Health authorities stepped up monitoring Thursday on students and faculty at Konkuk University in Seoul after an unconfirmed virus infected a total of 31 people and a school building was shut down.
Ten more were confirmed to be suffering from similar symptoms on the same day, after 21 had shown symptoms of high fever and coughing since last week.
The government said it is closely monitoring over 850 students and lecturers who have been using the College of Animal Bioscience and Technology building in northeastern Seoul, to check if more have been infected.
All the 31 patients are from three laboratories in the university building. Of the patients, 23 were placed in isolation at state-run facilities, while eight others were quarantined at home, with the government still trying to find the cause of the infection.
The university also put up posters around campus asking those who visited the bioscience building from Oct. 8-28 and who are showing suspicious symptoms to report to the Centres for Disease Control and Prevention.
SK Group, which used the building Sunday for a test for job applicants, said it would contact the candidates to notify them of the possible infection. The company refused to reveal the number of people who took the exam in the building.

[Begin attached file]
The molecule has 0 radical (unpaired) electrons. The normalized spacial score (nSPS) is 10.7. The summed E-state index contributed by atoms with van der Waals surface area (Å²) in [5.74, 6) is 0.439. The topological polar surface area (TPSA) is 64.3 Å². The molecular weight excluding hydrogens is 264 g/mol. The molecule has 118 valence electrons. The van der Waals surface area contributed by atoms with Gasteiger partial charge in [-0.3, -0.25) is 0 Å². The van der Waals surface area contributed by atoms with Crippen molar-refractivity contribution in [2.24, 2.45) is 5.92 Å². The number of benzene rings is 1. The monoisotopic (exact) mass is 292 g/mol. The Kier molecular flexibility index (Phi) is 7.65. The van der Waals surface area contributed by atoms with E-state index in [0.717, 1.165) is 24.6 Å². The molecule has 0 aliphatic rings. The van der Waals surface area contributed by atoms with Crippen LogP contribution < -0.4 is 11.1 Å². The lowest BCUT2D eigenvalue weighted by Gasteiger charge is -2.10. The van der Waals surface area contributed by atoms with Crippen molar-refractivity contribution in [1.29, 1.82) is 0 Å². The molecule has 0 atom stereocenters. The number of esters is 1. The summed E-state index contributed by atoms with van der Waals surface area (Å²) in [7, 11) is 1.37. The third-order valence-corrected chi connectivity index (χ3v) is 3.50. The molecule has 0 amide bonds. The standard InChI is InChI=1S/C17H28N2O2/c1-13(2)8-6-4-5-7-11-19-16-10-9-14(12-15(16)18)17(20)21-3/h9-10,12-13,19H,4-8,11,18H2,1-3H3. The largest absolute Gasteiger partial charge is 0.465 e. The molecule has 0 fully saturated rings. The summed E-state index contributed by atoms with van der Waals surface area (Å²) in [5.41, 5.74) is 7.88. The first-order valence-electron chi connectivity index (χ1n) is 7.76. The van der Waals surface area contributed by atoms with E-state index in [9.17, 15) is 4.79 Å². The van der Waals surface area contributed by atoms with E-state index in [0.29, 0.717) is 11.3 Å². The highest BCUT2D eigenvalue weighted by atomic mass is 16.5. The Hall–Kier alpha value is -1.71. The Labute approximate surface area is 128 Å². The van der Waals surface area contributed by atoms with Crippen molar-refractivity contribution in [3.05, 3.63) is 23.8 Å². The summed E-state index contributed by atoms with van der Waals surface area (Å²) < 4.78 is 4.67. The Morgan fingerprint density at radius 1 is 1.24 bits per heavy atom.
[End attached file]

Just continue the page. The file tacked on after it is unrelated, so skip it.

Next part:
Since a 26-year-old female student from the college showed symptoms on Oct. 19, 20 more students working toward their doctoral and master's degrees at laboratories in the building have contracted the unknown virus.
With the growing number of patients, Konkuk University shut down the whole building Wednesday, while the CDC conducted an epidemiologic inspection into the building and disinfected it earlier in the day.
"We assume that the source of infection is inside the building, but don't know what exactly it is," an official from the CDC said. "For now, there are no human-to-human infections and the virus hasn't spread outside the building."
As of Thursday evening, there were no additional cases of infection.
The first four graduate students showing symptoms allegedly visited a cattle fair in Gyeonggi Province as well as an animal farm owned by the university in Chungju, North Chungcheong Province, last week, triggering speculations that they might have caught the Brucellosis bacterial infection.
Brucellosis, which generally infects animals including cattle, sheep, goats and dogs, can be passed on to human beings when they come in contact with infected animals.
But professor Chang Won-joong, who is in charge of managing animals and plants for the university, dismissed the claims, saying the students had not touched cattle placenta. There is little possibility that their visit to the animal farm and cattle fair could be linked to the infection, he added.
Some experts suspect Q fever, which can be transmitted by air and is caused by the Coxiella burnetii bacteria found in the droppings of animals. Symptom such as fever, headache and muscle aches appear after a two-week incubation period.
The university is now waiting for the results of the inspection by the CDC.